So what do you do? It might very well be that either the state will provide a basic income to all its citizens, or that companies will do so for their employees – as long as they seem to be doing something broadly in the interest of the company. In the meantime, you can hope to find or found a company doing something close to that, or roll your own and look for some crowd funding.
This is a simple (non-exhaustive) categorization of different approaches for parallel and concurrent programming, inspired by Parallel and Concurrent Programming in Haskell (PDF). They state that parallelism and concurrency are two solutions to two different problems (as do others).
- Parallelism (i.e. data parallelism, is deterministic)
- Concurrency (i.e. threads or task parallelism, is nondeterministic thus cannot be expressed in purely functional code)
Instead of concurrency, event loops with callbacks (as in Node.js) can be used to solve the problem of multiple external agents interacting with each other.
The paper also notes:
In the world of concurrency and parallelism, there is good reason to believe that no one size fits all programming model for concurrency and parallelism exists, and so prematurely committing to one particular paradigm is likely to tilt the language towards favouring certain kinds of problem.
We might wonder whether the compiler could automatically parallelise programs for us. After all, it should be easier to do this in a pure functional language where the only dependencies between computations are data dependencies, and those are mostly perspicuous and thus readily analysed. In contrast, when effects are unrestricted, analysis of dependencies tends to be much harder, leading to greater approximation and a large degree of false
dependencies. However, even in a language with only data dependencies, automatic parallelisation still suffers from an age-old problem: managing parallel tasks requires some bookkeeping relative to sequential execution and thus has an inherent overhead, so the size of the parallel tasks must be large enough to overcome the overhead. Analysing costs at compile time is hard, so one approach is to use runtime profiling to find tasks that are costly enough and can also be run in parallel, and feed this information back into the compiler. Even this, however, has not been terribly successful in practice [Harris and Singh]. Fully automatic parallelisation is still a pipe dream. However, the parallel programming models provided by Haskell do succeed in eliminating some mundane or error-prone aspects traditionally associated with parallel programming.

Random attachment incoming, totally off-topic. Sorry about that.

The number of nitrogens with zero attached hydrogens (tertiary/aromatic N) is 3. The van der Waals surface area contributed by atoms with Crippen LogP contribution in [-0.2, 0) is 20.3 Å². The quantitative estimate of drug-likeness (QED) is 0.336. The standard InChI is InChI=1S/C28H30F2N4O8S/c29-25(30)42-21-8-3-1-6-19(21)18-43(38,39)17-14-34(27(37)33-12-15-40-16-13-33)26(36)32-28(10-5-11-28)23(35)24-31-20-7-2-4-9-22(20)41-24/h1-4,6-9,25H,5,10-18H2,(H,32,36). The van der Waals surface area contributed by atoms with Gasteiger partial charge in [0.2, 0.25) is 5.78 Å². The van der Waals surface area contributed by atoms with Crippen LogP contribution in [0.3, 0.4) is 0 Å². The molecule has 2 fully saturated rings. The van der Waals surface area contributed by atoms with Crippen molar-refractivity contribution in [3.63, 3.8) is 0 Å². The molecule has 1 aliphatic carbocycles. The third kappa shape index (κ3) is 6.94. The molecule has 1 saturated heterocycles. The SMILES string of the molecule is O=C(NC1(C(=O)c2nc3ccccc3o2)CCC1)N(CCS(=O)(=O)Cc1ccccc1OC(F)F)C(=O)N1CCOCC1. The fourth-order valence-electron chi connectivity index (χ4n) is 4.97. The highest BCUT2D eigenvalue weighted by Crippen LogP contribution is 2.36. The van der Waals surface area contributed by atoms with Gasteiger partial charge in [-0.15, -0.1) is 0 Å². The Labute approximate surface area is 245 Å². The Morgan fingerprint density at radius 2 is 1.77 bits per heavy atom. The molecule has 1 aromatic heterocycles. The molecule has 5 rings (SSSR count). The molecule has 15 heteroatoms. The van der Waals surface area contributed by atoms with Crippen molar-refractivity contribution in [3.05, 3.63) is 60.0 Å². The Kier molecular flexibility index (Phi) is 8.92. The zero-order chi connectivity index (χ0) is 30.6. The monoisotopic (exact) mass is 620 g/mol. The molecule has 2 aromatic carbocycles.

I’m utterly convinced that the key to lifelong success is the regular exercise of a single emotional muscle: gratitude.
Continuing the line of thought from my two previous posts, it feels like many of us have (or at least I have) come to expect many things that probably shouldn’t be expected. What I mean is this conception of “how things are supposed to work”, and the believe that somewhere on this planet there are those “true professionals” that do things that way. That conception, that if you adhere to a couple of smart principles, including the scientific method, sound reasoning and a lot of grit, you eventually end up with a process that is “the right way”. And the thought that if you do things that way and do them thoroughly, you will eventually come up with a “proper” product, solution, or at least a satisfactory conclusion concerning that particular problem. And if you don’t, you are just doing it wrong, have too little experience and probably aren’t (yet) one of those “true professionals”.
But what I’ve come to realize, is that those “true professionals” don’t really exist. That even the most professional experts, most of the time, have not much of a clue of what they are actually doing and are just making things up along the way. Of course, experience and formal training help, but even the best of us, most of the time, have to navigate a vast decision tree with simply too little information.
So what’s that got to do with gratitude? Well, if you expect that things can, should and are done “the right way” (that is assuming you are not working with or using a product of complete idiots, or believe you are yourself one), then you expect things to “just work” in the “expected way”. If they don’t, you are disappointed. But what’s even worse: if they do, you just ignore the fact that it just worked, without ever feeling any gratitude. Simply because that’s what you were expecting all along, that things work the way they are supposed to. So however things turn out, either you get disappointed or don’t feel much at all.
On the other hand, if you were to expect that things usually don’t “just work”, it is much easier to feel gratitude every time they actually do. And you will have a much happier life, giving you the power to tackle harder problems (not expecting to solve them on the first attempt).